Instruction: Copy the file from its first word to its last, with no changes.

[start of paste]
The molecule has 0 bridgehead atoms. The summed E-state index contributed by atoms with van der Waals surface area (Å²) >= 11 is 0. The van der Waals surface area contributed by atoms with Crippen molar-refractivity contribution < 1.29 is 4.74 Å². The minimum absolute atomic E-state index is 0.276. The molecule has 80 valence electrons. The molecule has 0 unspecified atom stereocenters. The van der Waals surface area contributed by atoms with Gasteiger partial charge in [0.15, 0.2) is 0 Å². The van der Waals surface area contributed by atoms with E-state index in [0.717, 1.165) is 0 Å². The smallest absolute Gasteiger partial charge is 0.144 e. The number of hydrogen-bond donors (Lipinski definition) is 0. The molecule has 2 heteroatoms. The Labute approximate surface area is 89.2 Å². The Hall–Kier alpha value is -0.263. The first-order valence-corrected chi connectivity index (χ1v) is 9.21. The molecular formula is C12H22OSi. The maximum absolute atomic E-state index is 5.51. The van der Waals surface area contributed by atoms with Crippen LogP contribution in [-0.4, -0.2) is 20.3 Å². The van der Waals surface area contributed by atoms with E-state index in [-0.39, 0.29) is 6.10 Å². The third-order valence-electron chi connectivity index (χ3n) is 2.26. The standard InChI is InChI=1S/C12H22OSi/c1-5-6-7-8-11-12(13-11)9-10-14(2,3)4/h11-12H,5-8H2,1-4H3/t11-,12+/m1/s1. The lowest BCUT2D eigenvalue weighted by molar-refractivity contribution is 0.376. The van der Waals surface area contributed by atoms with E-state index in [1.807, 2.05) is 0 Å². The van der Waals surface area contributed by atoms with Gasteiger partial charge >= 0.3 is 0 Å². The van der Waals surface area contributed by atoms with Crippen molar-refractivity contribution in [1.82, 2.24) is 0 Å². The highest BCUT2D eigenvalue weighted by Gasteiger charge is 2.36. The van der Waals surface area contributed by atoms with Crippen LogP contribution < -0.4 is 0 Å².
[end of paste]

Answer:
The molecule has 0 bridgehead atoms. The summed E-state index contributed by atoms with van der Waals surface area (Å²) >= 11 is 0. The van der Waals surface area contributed by atoms with Crippen molar-refractivity contribution < 1.29 is 4.74 Å². The minimum absolute atomic E-state index is 0.276. The molecule has 80 valence electrons. The molecule has 0 unspecified atom stereocenters. The van der Waals surface area contributed by atoms with Gasteiger partial charge in [0.15, 0.2) is 0 Å². The van der Waals surface area contributed by atoms with E-state index in [0.717, 1.165) is 0 Å². The smallest absolute Gasteiger partial charge is 0.144 e. The number of hydrogen-bond donors (Lipinski definition) is 0. The molecule has 2 heteroatoms. The Labute approximate surface area is 89.2 Å². The Hall–Kier alpha value is -0.263. The first-order valence-corrected chi connectivity index (χ1v) is 9.21. The molecular formula is C12H22OSi. The maximum absolute atomic E-state index is 5.51. The van der Waals surface area contributed by atoms with Crippen LogP contribution in [-0.4, -0.2) is 20.3 Å². The van der Waals surface area contributed by atoms with E-state index in [-0.39, 0.29) is 6.10 Å². The third-order valence-electron chi connectivity index (χ3n) is 2.26. The standard InChI is InChI=1S/C12H22OSi/c1-5-6-7-8-11-12(13-11)9-10-14(2,3)4/h11-12H,5-8H2,1-4H3/t11-,12+/m1/s1. The lowest BCUT2D eigenvalue weighted by molar-refractivity contribution is 0.376. The van der Waals surface area contributed by atoms with E-state index in [1.807, 2.05) is 0 Å². The van der Waals surface area contributed by atoms with Gasteiger partial charge >= 0.3 is 0 Å². The van der Waals surface area contributed by atoms with Crippen molar-refractivity contribution in [1.82, 2.24) is 0 Å². The highest BCUT2D eigenvalue weighted by Gasteiger charge is 2.36. The van der Waals surface area contributed by atoms with Crippen LogP contribution < -0.4 is 0 Å².